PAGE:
• The Federal Trade Commission (“FTC” or “Commission”) accepted two separate settlements on April 1 against companies that deceived Spanish-speaking consumers responding to ads for low-cost computer systems. The settlements are with California-based Unicyber Technology, Inc., and Florida-based Latin Shopping Network. In both cases, the FTC alleged that the defendants engaged in deceptive business practices that violated federal laws. The Unicyber defendants’ ads attracted consumers with offers of guaranteed financing with no credit check. The Latin Shopping Network ads offered computers for cash. The settlements prohibit the defendants from misrepresenting any fact material to a consumer’s decision to buy or accept computers or any other good or service. The Unicyber settlement requires the defendant to pay $100,000 in redress to consumers, to be added to the $400,000 already obtained from the corporate defendants. The Latin Shopping Network defendants must pay $45,000 in redress. The cases are part of the FTC’s Hispanic Law Enforcement and Outreach Initiative – a comprehensive campaign started in early 2003 to identify and stop fraud targeting Spanish-speaking consumers in the United States. The ongoing campaign involves: 1) active monitoring of Spanish-language media and complaints received in Spanish; 2) aggressive law enforcement actions against marketers defrauding Spanish-speaking consumers; and, 3) extensive outreach to Spanish-speaking consumers to prevent fraud from occurring and encourage greater reporting of consumer fraud.
  • FTC Chairman Deborah Platt Majoras appointed Lydia B. Parnes as Director of the Bureau of Consumer Protection (“BCP”) on March 31. Parnes will lead the FTC’s work to protect U.S. consumers from fraud and deception in the marketplace. Current BCP efforts include consumer protection law and trade regulation rule enforcement, individual company and industry investigations, administrative and federal court litigation, rulemaking proceedings, and consumer and business education. Under her leadership, the BCP has recommended a number of important law enforcement actions for Commission prosecution, including cutting-edge spam and spyware cases. Since she was named Acting Bureau Director by then-Chairman Timothy J. Muris last July, the FTC has filed 57 consumer protection actions in federal district court and obtained 67 judgments ordering the return of more than a quarter of a billion dollars in redress to consumers. Parnes joined the FTC in 1981 as an attorney advisor to former Chairman James C. Miller III.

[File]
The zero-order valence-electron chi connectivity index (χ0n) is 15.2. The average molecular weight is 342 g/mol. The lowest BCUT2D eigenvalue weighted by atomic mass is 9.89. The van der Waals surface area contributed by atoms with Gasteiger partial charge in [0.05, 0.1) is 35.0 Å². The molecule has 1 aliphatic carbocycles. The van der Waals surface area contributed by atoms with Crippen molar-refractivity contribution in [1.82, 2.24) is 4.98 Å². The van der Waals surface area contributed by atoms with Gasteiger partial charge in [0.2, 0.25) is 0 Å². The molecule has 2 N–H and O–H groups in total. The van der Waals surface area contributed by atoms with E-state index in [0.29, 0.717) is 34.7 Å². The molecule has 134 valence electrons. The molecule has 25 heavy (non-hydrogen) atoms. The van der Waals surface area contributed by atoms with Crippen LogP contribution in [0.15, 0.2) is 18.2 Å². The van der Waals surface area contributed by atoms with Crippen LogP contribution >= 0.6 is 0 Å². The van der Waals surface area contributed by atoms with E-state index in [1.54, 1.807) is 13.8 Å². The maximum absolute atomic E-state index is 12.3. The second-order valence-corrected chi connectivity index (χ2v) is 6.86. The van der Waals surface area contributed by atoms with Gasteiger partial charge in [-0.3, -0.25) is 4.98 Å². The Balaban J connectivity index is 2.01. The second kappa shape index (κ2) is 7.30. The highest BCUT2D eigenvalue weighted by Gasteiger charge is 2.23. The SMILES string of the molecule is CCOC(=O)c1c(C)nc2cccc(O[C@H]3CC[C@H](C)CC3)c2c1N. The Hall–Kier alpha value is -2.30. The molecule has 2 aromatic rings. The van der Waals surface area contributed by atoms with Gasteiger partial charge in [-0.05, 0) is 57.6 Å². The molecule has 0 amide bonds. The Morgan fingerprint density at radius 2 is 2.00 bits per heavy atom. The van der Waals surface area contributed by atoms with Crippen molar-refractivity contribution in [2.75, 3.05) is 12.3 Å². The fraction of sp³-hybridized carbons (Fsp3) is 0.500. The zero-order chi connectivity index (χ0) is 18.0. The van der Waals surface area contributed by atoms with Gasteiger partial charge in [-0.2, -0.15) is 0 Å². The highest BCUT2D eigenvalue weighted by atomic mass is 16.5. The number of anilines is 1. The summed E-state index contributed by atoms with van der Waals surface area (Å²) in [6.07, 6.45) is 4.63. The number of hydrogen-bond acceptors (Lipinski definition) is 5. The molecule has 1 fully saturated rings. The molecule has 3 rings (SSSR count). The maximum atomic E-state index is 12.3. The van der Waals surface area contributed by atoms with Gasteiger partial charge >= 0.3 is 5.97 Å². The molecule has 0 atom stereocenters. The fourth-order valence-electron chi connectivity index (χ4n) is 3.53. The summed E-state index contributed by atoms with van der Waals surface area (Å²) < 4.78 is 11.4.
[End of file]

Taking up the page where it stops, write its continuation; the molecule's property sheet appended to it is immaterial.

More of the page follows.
• Three operations that scammed consumers out of more than one hundred million dollars by falsely promising easy debt relief settled FTC charges on March 30 that their business practices were illegal. According to the FTC, consumers’ debt, interest rates, and penalties increased and some consumers were forced into bankruptcy. The companies and their principals will pay more than $6 million combined in consumer redress and are permanently barred from making deceptive claims about debt-related services. Two of the operations and their principals also are barred from engaging in abusive telemarketing practices, following FTC charges that they repeatedly called consumers on the National Do Not Call Registry. In May 2004, the FTC filed a complaint against a group of companies and individual defendants, fronted by the National Consumer Council (“NCC”), a purported nonprofit organization, which solicited customers through an aggressive telemarketing and direct mail advertising campaign that falsely promised free debt counseling. In fact, NCC’s role in the scheme was simply to generate leads for the other defendants, who then charged consumers thousands of dollars in fees to enroll in their debt negotiation programs.